Past Press Releases

For Immediate Release: March 13, 2017

Contact:
Megan Cassidy, Communications Associate
Wellesley Centers for Women
781.283.2483 \ megan.cassidy@wellesley.edu

The Social Impact of Wrongful Conviction

Wellesley College research scientist to explore the complicated repercussions felt by families of victims and the accused after a wrongful conviction.

Apr 6 2017















WELLESLEY, Mass. – In April of 1979, a sixteen year-old boy, was tried as an adult and convicted of killing a professor in New Orleans, LA. He was sentenced to life in prison without parole and sent to the bloodiest prison in the country, Angola, to live out his days. Twelve years later his conviction was overturned due to prosecution misconduct. Amy Banks, M.D. will discuss her personal connection to this case in the presentation, “Fighting Time: Exploring the Social Impact of Wrongful Conviction,” on Thursday, April 6, from 12:30 to 1:30 p.m., at Cheever House, 828 Washington St, Wellesley. The program is part of the spring Lunchtime Seminar Series hosted by the Wellesley Centers for Women (WCW) at Wellesley College.

During the presentation Banks, who is the daughter of the professor killed in New Orleans, will lead attendees on an exploration of the complicated impact of wrongful conviction on the families of both the victim and the accused. She will weave into the discussion excerpts from her third book project, Fighting Time, a collaboration with Isaac Knapper, the man falsely accused of killing her father.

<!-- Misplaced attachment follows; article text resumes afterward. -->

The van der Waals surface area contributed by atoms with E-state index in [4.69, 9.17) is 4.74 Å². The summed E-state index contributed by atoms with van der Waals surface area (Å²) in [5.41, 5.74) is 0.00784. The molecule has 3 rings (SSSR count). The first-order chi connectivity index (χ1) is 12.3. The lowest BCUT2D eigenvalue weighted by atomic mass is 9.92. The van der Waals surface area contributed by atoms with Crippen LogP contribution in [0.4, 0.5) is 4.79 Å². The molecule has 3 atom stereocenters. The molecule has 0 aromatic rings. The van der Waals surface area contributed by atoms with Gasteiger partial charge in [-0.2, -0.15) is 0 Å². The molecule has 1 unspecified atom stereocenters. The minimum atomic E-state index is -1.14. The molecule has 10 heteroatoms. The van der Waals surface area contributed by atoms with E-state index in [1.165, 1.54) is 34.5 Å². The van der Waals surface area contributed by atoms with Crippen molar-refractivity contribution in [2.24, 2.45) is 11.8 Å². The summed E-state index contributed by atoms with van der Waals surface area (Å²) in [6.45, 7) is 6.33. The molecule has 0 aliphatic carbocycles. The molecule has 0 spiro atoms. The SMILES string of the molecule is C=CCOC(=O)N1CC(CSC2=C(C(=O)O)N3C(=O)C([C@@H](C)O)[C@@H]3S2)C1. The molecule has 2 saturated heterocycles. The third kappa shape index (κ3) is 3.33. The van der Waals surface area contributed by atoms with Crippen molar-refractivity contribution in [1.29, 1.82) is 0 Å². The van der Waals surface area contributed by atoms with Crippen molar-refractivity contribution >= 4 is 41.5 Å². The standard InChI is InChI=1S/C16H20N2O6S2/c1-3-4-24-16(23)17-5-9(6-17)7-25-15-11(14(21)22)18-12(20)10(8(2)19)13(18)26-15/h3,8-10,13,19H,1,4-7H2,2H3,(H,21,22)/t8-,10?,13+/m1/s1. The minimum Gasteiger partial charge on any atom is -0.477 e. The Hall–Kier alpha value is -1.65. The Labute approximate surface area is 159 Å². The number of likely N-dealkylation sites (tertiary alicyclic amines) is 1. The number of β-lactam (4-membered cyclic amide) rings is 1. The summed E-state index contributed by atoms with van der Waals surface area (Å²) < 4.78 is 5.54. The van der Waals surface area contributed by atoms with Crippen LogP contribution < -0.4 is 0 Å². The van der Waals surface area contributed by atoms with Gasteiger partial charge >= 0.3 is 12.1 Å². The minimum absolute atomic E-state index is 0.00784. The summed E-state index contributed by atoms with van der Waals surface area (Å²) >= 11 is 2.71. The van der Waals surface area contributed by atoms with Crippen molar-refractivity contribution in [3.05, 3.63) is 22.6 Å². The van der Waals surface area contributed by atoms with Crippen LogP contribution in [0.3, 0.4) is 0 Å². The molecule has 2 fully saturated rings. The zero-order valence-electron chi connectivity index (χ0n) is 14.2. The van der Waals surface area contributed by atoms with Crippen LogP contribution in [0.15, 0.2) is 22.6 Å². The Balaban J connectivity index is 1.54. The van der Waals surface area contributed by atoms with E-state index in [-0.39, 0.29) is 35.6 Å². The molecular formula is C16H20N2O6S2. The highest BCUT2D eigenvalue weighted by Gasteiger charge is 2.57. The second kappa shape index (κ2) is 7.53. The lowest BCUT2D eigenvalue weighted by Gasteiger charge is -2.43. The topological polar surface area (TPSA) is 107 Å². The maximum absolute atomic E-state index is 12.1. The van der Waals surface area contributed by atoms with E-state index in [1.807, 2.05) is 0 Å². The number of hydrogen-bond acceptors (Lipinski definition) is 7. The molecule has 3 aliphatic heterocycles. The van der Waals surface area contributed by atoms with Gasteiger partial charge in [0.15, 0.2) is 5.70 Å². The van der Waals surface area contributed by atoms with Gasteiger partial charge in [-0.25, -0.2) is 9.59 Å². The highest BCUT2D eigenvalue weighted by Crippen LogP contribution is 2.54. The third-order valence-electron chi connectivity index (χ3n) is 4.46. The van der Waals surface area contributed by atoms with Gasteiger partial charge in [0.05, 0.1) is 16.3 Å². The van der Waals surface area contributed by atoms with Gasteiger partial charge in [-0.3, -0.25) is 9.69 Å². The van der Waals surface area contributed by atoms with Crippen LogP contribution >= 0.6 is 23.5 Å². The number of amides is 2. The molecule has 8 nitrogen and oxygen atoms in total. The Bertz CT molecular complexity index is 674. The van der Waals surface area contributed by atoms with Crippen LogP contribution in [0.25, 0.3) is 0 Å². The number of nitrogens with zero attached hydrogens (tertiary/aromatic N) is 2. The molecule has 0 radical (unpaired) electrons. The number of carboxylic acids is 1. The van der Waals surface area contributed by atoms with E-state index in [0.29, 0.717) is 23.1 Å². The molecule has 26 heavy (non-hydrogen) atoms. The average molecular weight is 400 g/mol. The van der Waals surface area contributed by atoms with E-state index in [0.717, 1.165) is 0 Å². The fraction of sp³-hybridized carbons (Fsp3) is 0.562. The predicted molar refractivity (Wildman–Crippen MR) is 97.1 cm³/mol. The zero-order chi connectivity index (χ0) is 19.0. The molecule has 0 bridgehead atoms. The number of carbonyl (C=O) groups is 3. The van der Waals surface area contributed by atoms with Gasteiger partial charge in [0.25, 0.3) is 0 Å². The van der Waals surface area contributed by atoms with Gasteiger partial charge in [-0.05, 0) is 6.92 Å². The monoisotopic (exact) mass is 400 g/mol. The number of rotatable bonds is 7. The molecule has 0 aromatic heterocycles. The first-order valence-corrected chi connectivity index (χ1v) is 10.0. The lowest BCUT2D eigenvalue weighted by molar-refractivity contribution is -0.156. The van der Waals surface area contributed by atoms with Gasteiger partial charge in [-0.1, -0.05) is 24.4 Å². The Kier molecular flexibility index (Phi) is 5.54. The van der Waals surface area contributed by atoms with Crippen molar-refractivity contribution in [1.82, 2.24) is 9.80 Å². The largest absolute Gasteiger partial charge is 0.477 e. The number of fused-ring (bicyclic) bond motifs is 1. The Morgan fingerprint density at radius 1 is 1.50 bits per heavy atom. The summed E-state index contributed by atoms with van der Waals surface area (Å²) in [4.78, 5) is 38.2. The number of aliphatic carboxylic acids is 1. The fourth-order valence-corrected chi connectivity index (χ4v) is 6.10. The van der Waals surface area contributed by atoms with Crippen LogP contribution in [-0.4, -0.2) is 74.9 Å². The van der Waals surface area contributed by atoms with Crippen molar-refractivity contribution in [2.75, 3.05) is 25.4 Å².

Amy Banks, M.D. has devoted her career to understanding the neurobiology of relationships. She is the director of advanced training at the Jean Baker Miller Training Institute (JBMTI), a legacy project of WCW, and author of Four Ways to Click: Rewrite Your Brain for Stronger, More Rewarding Relationships. Banks was the first person to bring Relational-Cultural Theory together with neuroscience and is the foremost expert in the combined field. In addition to her work at JBMTI, she has a private practice in Lexington and was an instructor of psychiatry at Harvard Medical School.

The Lunchtime Seminar Series at WCW is free and open to the public. Most programs are held Thursdays, 12:30 - 1:30 p.m. at the Centers’ Cheever House location (828 Washington St, Wellesley), and parking is available in the on-site lot. Guests are invited to bring their lunches, and WCW will provide tea and coffee. For accessibility questions, contact Disability Services at Wellesley College at disabilityservices@wellesley.edu or call 781.283.2434. The Lunchtime Seminar Series schedule is subject to change. To confirm program lineup, call 781.283.2500 or visit wcwonline.org/calendar.

For those who are unable to attend in person, the program will be streamed live on the Wellesley Centers for Women Facebook page (@wcwonline). Recordings from past seminars are posted online at wcwonline.org/audio.

The Wellesley Centers for Women (WCW) is the largest academic, women-and gender-focused, social-change-driven, research-and-action institute in the United States, located at Wellesley College. Scholars at WCW advance gender equality, social justice, and human wellbeing through high-quality research, theory, and action programs. Areas of work include: Education, Economic Security, Mental Health, Youth and Adolescent Development, and Gender-Based Violence.

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